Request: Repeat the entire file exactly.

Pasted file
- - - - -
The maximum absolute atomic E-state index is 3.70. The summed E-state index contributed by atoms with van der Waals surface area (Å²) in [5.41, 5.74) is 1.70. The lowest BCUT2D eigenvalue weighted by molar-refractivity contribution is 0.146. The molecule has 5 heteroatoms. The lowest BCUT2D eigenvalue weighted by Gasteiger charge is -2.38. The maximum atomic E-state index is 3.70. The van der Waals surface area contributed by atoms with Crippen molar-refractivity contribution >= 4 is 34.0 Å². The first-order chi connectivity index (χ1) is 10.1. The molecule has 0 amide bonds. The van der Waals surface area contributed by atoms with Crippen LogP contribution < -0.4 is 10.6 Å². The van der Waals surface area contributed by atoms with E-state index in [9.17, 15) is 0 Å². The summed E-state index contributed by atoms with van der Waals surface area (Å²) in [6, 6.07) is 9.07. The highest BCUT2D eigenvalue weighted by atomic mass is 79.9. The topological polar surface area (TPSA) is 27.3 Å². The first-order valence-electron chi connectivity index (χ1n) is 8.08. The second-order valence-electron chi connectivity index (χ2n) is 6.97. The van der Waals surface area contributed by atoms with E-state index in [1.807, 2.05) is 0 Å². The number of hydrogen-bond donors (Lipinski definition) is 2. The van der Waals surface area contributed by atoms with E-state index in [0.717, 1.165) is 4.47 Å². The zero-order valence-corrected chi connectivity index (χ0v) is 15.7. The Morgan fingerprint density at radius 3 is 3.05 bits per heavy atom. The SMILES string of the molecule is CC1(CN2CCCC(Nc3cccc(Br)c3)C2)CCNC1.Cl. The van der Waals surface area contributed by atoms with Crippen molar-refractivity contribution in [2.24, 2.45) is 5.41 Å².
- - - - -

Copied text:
The maximum absolute atomic E-state index is 3.70. The summed E-state index contributed by atoms with van der Waals surface area (Å²) in [5.41, 5.74) is 1.70. The lowest BCUT2D eigenvalue weighted by molar-refractivity contribution is 0.146. The molecule has 5 heteroatoms. The lowest BCUT2D eigenvalue weighted by Gasteiger charge is -2.38. The maximum atomic E-state index is 3.70. The van der Waals surface area contributed by atoms with Crippen molar-refractivity contribution >= 4 is 34.0 Å². The first-order chi connectivity index (χ1) is 10.1. The molecule has 0 amide bonds. The van der Waals surface area contributed by atoms with Crippen LogP contribution < -0.4 is 10.6 Å². The van der Waals surface area contributed by atoms with E-state index in [9.17, 15) is 0 Å². The summed E-state index contributed by atoms with van der Waals surface area (Å²) in [6, 6.07) is 9.07. The highest BCUT2D eigenvalue weighted by atomic mass is 79.9. The topological polar surface area (TPSA) is 27.3 Å². The first-order valence-electron chi connectivity index (χ1n) is 8.08. The second-order valence-electron chi connectivity index (χ2n) is 6.97. The van der Waals surface area contributed by atoms with E-state index in [1.807, 2.05) is 0 Å². The number of hydrogen-bond donors (Lipinski definition) is 2. The van der Waals surface area contributed by atoms with E-state index in [0.717, 1.165) is 4.47 Å². The zero-order valence-corrected chi connectivity index (χ0v) is 15.7. The Morgan fingerprint density at radius 3 is 3.05 bits per heavy atom. The SMILES string of the molecule is CC1(CN2CCCC(Nc3cccc(Br)c3)C2)CCNC1.Cl. The van der Waals surface area contributed by atoms with Crippen molar-refractivity contribution in [2.24, 2.45) is 5.41 Å².